Hurricane Harbor

A writer and a tropical muse. A funky Lubavitcher who enjoys watching the weather, hurricanes, listening to music while enjoying life with a sense of humor and trying to make sense of it all!

Sunday, November 04, 2012

Illusion of Safety .. Highlands, NJ.. a Victim of Sandy

 It occurs to me while watching TWC as their reporters interview people in Highland, NJ that they never show maps. Okay, I'm a little over the top when it comes to geography but I do think people need to appreciate these things. The above is a very cute little Thai restaurant with great reviews online that was badly affected by Hurricane Sandy... trying to stay open.. trying to repair and continue what was like as normal.

I love maps.

I'm on record and have been for a long time.

But, to properly understand this you need to look closer.. and understand the details of the illusion of safety from a storm surge.

I'm quoting in brackets here from Wikipedia on Highland, NJ. There are other sources, obviously, but we all love to look at Wikipedia as we love to Google so it's easiest and most simplistic.
"Highlands is a borough in Monmouth CountyNew Jersey, United States. As of the 2010 United States Census, the borough population was 5,005,[7][8][9] reflecting a decline of 92 (-1.8%) from the 5,097 counted in the 2000 Census, which had in turn increased by 248 (+5.1%) from the 4,849 counted in the 1990 Census.[14] It is the home town of film maker, director, and comic book writer Kevin Smith. The eastern part of the town is built on a high bluff that overlooks Sandy Hook and the Atlantic OceanAtop this bluff are the Navesink Twin Lights.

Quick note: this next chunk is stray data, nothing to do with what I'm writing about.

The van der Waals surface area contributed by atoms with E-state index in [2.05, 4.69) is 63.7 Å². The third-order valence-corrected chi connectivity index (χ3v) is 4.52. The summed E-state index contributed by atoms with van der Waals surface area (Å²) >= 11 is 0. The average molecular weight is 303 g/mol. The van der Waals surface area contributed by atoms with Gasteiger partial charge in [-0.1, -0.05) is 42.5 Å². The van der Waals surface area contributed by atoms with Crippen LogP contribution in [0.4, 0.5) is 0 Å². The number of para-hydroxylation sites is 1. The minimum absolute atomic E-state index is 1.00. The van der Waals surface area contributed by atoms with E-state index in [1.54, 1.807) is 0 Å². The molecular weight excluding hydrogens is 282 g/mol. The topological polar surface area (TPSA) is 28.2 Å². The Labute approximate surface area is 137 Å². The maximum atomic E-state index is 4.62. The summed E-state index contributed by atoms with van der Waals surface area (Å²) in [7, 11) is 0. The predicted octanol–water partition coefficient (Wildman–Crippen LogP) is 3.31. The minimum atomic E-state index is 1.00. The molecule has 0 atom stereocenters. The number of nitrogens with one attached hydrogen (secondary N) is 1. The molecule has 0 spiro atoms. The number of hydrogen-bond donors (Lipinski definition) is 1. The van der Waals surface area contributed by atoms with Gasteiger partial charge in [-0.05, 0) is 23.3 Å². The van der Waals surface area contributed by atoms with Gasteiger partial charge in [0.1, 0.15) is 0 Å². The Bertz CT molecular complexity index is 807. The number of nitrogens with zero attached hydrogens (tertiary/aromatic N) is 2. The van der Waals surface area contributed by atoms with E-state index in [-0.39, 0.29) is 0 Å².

Highlands was incorporated as a borough by an act of the New Jersey Legislature on March 22, 1900, from portions of Middletown Township. Additional portions of Middletown Township were annexed in 1914.[15]
Highlands is part of the Bayshore Regional Strategic Plan, an effort by nine municipalities in northern Monmouth County to reinvigorate the area's economy by emphasizing the traditional downtowns, dense residential neighborhoods, maritime history, and the natural beauty of the Raritan Bayshore coastline."

Navesink Lighthouse

Highlands, New Jersey

"The Navesink Twin Lights is a non-operational lighthouse and museum located in Highlands, New Jersey overlooking Sandy Hook Bay, the entrance to the New York Harbor and the Atlantic Ocean. The Twin Lights, as the name implies, are a pair of beacons located 246 feet above sea level on the Navesink Formation."
Understand that while it is still a community on the coast much of it is above sea level. It is not New Orleans or Miami Beach. Granted some parts are lower, some higher... 

Still there is an illusion of safety when there is a barrier island in front of your town and you are "inland" on a HIGHland.

See the Barrier Island...

Note a lot of the areas that were devastated have names like "highlands" however as the crow flies they are not that far from the water and just off of Sandy Hook which I said days and days before landfall would take a direct hit of damage from wherever Sandy hit... 

Go out farther: